If you’re a youth leader, you’re in good company—with the Son of God Himself! Many biblical scholars—after studying the Gospels and first-century Jewish culture—have concluded that most of the 12 disciples Jesus called to be apostles were likely teenagers. What’s more, He used those teenagers to change the world, by teaching and inspiring them to share the Gospel near and far.
Part of Jesus’s training strategy involved pouring even more deeply into three of the 12 apostles—Peter, James, and John. Likewise for your ministry, investing your time and energy into a few on-fire students via a student-leadership team can help transform your whole group into a Gospel Advancing ministry, with teenagers setting the pace.
Jesus’s interaction with His disciples serves as an excellent model for how to build and train a student-leadership team. He used a “Crawl, Walk, Run” method that applies beautifully in our own ministry contexts. Here’s what it looked like:
1. The “Who”
“One of those days, Jesus went out to a mountainside to pray and spent the night praying to God. When morning came, He called His disciples to Him and chose twelve of them, whom He also designated apostles…” Luke 6:12-13
He picked hot-tempered fishermen, a denier, a doubter, a religious zealot, a tax-collecting betrayer of his own people, and a thieving backstabber. Best. Team. Ever.
Before you decide who should and shouldn’t be on the team, I urge you to follow the example of Jesus, who desperately went before the Father for wisdom about whom to choose. Let Him guide you, and then trust the power of His Gospel and the potential of the Holy Spirit working through unlikely teenagers!
2. The Crawl
Jesus called these disciples to follow Him and learn what He was about by watching His own actions, interactions, and teaching.
“On the third day, a wedding took place at Cana in Galilee. Jesus’s mother was there, and Jesus and His disciples had also been invited to the wedding.” John 2:1-2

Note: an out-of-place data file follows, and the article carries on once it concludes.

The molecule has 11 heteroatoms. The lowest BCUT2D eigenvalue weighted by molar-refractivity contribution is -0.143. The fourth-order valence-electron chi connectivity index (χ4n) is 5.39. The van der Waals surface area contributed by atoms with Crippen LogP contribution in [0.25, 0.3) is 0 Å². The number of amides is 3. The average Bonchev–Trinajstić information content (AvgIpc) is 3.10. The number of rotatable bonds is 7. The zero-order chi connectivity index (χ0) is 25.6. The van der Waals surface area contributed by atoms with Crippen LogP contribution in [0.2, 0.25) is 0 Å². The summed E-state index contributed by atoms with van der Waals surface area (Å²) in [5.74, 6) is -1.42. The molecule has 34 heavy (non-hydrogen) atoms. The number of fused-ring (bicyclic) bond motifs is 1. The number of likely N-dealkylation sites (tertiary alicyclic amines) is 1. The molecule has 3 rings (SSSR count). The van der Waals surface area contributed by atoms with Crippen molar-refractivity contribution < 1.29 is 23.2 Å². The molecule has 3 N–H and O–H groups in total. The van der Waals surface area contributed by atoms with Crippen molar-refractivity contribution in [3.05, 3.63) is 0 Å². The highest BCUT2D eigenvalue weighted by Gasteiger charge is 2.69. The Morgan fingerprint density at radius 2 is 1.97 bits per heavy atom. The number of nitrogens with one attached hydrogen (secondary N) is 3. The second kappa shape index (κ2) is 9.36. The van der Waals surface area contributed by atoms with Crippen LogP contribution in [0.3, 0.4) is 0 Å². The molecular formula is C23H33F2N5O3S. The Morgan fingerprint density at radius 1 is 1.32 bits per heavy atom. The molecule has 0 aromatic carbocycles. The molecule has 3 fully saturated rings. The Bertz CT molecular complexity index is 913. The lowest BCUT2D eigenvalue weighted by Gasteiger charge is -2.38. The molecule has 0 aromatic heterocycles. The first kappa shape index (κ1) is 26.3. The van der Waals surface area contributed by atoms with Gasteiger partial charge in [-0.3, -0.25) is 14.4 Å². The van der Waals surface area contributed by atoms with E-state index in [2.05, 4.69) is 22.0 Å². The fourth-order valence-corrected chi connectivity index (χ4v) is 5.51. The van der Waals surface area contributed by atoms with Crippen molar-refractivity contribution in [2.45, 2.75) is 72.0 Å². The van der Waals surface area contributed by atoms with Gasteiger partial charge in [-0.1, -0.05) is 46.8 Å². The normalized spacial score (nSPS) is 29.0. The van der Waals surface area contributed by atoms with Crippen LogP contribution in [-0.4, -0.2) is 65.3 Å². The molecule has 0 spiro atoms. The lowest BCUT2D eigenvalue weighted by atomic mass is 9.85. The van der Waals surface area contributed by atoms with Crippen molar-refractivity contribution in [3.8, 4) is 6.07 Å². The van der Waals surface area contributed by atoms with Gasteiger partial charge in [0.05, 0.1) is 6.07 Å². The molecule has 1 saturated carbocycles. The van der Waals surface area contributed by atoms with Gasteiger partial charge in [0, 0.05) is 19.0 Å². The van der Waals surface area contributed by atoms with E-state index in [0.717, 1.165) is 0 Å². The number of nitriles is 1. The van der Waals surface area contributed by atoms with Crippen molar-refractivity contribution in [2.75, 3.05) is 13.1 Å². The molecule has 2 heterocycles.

By not throwing them into the deep end by having them teach right away—or just handing them mundane tasks like carrying chairs—Jesus enabled the disciples to learn from Jesus by observing Him in a variety of contexts. Through this, they started to align their hearts with the mission He was inviting them on.
What parts of your life and ministry can you invite students into, simply to observe what it means to walk in alignment with Jesus and to lead others? Maybe invite a few to join you for a family dinner in your home where they can see you interact with your spouse and kids. Take a student with you to go share the Gospel with your neighbor, or invite them to be a part of your lesson prep for your weekly program.
3. The Walk
Jesus then invited the disciples to join Him in the work of the ministry, while He remained hands-on with them.
“After this, Jesus and His disciples went out into the Judean countryside, where He spent some time with them, and baptized.” John 3:22
“…although in fact it was not Jesus who baptized, but His disciples.” John 4:2
The beautiful thing we see here is Jesus entrusting something into the hands of His followers that most of us wouldn’t ever consider entrusting to a teenager. But why not? If we want to see teens in our communities reached and growing as followers of Jesus, why wouldn’t we? You as a leader aren’t supposed to do the work of the ministry, but rather to equip your followers to do it! As Ephesians 4:12 tells us, church leaders are called to “…equip His people for works of service, so that the Body of Christ may be built up…”
What elements of your ministry program do you need to hand off to your student leaders?
4. The Run
After aligning His disciples with His heart and mission, and having them accompany Him in the work, Jesus then asks them to assist Him in accomplishing the mission.
“When Jesus had called the Twelve together, He gave them power and authority to drive out all demons and to cure diseases, and He sent them out to preach the Kingdom of God and to heal the sick.” Luke 9:1-2
Jesus sent them out to multiply the movement beyond what could be accomplished by one person, trusting that these followers would carry the mission, model, and methods He had trained them in. The result? Acts 17:6 tells us that within just a few years these followers of Jesus had “turned the world upside-down”!
How are you sending out your students to multiply the reach?
If our goal is disciples making disciples, then we must start doing that ourselves. With Jesus as our example of how to raise students up, let’s embrace a model of student leadership that can shake up your whole community and enable every teen in your group’s reach to hear the Gospel from a friend.